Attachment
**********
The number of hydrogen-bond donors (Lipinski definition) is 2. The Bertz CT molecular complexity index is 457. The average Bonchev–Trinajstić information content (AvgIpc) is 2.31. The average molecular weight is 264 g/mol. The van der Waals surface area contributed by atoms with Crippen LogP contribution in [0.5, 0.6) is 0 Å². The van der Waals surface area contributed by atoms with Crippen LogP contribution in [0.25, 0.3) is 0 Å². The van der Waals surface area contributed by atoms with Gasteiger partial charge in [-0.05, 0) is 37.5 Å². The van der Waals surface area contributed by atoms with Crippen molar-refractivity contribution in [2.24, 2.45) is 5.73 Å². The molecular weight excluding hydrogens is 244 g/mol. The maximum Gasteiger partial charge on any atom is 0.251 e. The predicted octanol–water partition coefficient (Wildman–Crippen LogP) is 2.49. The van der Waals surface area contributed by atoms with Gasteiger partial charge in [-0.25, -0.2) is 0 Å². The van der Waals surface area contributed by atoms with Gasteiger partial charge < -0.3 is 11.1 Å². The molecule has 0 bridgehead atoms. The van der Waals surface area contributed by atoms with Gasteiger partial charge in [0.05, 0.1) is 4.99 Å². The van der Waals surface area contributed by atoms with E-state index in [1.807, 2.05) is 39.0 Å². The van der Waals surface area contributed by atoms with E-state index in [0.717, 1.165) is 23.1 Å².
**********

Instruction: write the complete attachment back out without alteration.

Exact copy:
The number of hydrogen-bond donors (Lipinski definition) is 2. The Bertz CT molecular complexity index is 457. The average Bonchev–Trinajstić information content (AvgIpc) is 2.31. The average molecular weight is 264 g/mol. The van der Waals surface area contributed by atoms with Crippen LogP contribution in [0.5, 0.6) is 0 Å². The van der Waals surface area contributed by atoms with Crippen LogP contribution in [0.25, 0.3) is 0 Å². The van der Waals surface area contributed by atoms with Gasteiger partial charge in [-0.05, 0) is 37.5 Å². The van der Waals surface area contributed by atoms with Crippen molar-refractivity contribution in [2.24, 2.45) is 5.73 Å². The molecular weight excluding hydrogens is 244 g/mol. The maximum Gasteiger partial charge on any atom is 0.251 e. The predicted octanol–water partition coefficient (Wildman–Crippen LogP) is 2.49. The van der Waals surface area contributed by atoms with Gasteiger partial charge in [-0.25, -0.2) is 0 Å². The van der Waals surface area contributed by atoms with Gasteiger partial charge < -0.3 is 11.1 Å². The molecule has 0 bridgehead atoms. The van der Waals surface area contributed by atoms with Gasteiger partial charge in [0.05, 0.1) is 4.99 Å². The van der Waals surface area contributed by atoms with E-state index in [1.807, 2.05) is 39.0 Å². The van der Waals surface area contributed by atoms with E-state index in [0.717, 1.165) is 23.1 Å².